We built our website for newer browsers. Update now for the best experience.

American Rescue Plan Act Funds Westchester County Community Input Session – August 24, 2021 Testimony of Rachel Chazin Halperin, CEO Legal Services of the Hudson Valley

Thank you to the Deputy County Executive, Deputy Director of Operations, Budget Director and Deputy Budget Director for the opportunity to provide input regarding potential areas Westchester County could allocate American Rescue Plan Act funds to improve equity for all residents.  My name is Rachel Halperin and I am the CEO of Legal Services of the Hudson Valley – the only provider of free comprehensive civil legal services to those who are facing eviction, domestic violence, loss of government benefits and other civil legal issues.

I would like to recommend to the County to use this once-in-a-generation funding opportunity to reimagine eviction prevention in Westchester County.  After attending the White House Summit on Eviction Prevention earlier this summer, I was inspired and heartened to hear about states and localities across the country using federal funding to transform eviction prevention.   Matthew Desmond – national expert on eviction and Director of Princeton University’s Eviction Lab – highlighted that eviction is an issue of public health and racial justice.  Low-income communities of color experience higher rates of eviction than other communities.  He also shared that in his research he found that communities with the highest eviction rates also had the lowest rate of vaccination.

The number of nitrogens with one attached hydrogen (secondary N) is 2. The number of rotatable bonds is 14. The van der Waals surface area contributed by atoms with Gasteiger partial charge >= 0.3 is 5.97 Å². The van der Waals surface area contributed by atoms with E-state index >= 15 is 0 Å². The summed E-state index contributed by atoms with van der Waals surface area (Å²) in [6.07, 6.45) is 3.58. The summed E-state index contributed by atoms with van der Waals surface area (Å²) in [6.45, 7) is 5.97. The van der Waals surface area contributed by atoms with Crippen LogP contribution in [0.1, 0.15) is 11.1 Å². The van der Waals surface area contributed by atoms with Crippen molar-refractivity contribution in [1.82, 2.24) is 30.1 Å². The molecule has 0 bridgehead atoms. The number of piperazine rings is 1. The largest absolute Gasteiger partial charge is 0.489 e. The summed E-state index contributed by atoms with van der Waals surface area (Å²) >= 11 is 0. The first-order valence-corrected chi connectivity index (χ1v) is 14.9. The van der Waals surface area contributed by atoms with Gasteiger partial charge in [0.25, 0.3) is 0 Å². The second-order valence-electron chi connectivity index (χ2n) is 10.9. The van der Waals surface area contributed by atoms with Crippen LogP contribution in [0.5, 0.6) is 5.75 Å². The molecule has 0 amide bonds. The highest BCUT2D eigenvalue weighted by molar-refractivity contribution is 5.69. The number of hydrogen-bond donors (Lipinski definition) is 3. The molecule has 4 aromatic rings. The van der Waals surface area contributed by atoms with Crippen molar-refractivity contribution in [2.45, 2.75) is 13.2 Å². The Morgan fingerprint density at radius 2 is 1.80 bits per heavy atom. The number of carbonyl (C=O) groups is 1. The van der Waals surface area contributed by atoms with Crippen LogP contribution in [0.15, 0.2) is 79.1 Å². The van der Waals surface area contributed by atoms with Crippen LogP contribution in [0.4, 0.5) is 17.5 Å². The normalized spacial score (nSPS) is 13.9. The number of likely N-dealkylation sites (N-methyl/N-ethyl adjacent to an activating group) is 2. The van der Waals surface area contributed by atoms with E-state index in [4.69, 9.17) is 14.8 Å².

The programs that presented during the White House Summit all had three foundational elements to their projects – Advocacy, Assistance, and Alternative to Court (the 3 As).  Advocacy was defined as tenants having legal counsel.  Assistance included funds for rental arrears as well as wrap-around supportive social services for tenants.  And finally, Alternative to Courts included mediation or ADR.

For example, the State of Michigan implemented an Eviction Diversion Program where tenants, represented by counsel, along with landlords represented by counsel could mediate disputes prior to filing eviction cases.  This provides benefits to all parties as landlords avoid costly legal fees incurred through litigation and tenants avoid having to take off of work for multiple court appearances and risk having an eviction judgment on their record which can have many long-lasting negative consequences.  Through this innovative diversion program, rates of tenant representation went from 40% to 100% statewide.

Westchester is fertile for innovation and creativity in this area.  I recommend that the County use the ARPA funds to build a lasting solution to eviction and homelessness – eviction diversion programs are an important component of this solution.  As we all know, losing one’s home can have catastrophic economic and psychological effects on individuals and families.  As a community, we have an obligation to do what we can to ensure that each and every individual has meaningful and equal access to justice before facing such consequences.  I encourage the County to engage with your partners in the non-profit sector and other experts in eviction to use ARPA funding to reimagine the eviction process so that Westchester families are supported, treated with dignity, and remain safely housed.

Thank you.